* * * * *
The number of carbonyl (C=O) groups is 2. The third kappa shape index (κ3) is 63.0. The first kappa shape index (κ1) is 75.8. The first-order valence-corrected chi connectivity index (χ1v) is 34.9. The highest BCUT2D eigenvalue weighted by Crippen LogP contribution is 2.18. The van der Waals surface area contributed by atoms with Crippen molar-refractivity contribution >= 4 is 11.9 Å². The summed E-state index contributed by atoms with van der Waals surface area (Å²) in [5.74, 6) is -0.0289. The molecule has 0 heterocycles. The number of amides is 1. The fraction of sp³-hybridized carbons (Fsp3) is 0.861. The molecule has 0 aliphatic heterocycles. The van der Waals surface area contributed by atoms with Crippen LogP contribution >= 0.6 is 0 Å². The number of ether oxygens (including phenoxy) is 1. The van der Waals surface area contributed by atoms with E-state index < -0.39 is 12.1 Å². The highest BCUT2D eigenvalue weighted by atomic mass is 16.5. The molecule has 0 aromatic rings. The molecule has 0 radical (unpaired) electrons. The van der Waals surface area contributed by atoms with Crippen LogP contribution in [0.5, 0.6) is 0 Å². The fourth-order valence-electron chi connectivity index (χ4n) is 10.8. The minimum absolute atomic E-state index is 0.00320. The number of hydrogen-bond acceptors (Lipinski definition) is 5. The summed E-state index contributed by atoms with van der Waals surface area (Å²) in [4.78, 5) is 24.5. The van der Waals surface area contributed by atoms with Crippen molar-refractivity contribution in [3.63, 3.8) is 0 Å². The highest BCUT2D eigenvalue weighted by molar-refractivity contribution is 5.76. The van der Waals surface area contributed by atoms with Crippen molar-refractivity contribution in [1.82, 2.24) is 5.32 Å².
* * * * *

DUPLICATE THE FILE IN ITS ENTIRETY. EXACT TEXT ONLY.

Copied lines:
The number of carbonyl (C=O) groups is 2. The third kappa shape index (κ3) is 63.0. The first kappa shape index (κ1) is 75.8. The first-order valence-corrected chi connectivity index (χ1v) is 34.9. The highest BCUT2D eigenvalue weighted by Crippen LogP contribution is 2.18. The van der Waals surface area contributed by atoms with Crippen molar-refractivity contribution >= 4 is 11.9 Å². The summed E-state index contributed by atoms with van der Waals surface area (Å²) in [5.74, 6) is -0.0289. The molecule has 0 heterocycles. The number of amides is 1. The fraction of sp³-hybridized carbons (Fsp3) is 0.861. The molecule has 0 aliphatic heterocycles. The van der Waals surface area contributed by atoms with Crippen LogP contribution >= 0.6 is 0 Å². The number of ether oxygens (including phenoxy) is 1. The van der Waals surface area contributed by atoms with E-state index < -0.39 is 12.1 Å². The highest BCUT2D eigenvalue weighted by atomic mass is 16.5. The molecule has 0 aromatic rings. The molecule has 0 radical (unpaired) electrons. The van der Waals surface area contributed by atoms with Crippen LogP contribution in [0.5, 0.6) is 0 Å². The fourth-order valence-electron chi connectivity index (χ4n) is 10.8. The minimum absolute atomic E-state index is 0.00320. The number of hydrogen-bond acceptors (Lipinski definition) is 5. The summed E-state index contributed by atoms with van der Waals surface area (Å²) in [4.78, 5) is 24.5. The van der Waals surface area contributed by atoms with Crippen molar-refractivity contribution in [3.63, 3.8) is 0 Å². The highest BCUT2D eigenvalue weighted by molar-refractivity contribution is 5.76. The van der Waals surface area contributed by atoms with Crippen molar-refractivity contribution in [1.82, 2.24) is 5.32 Å².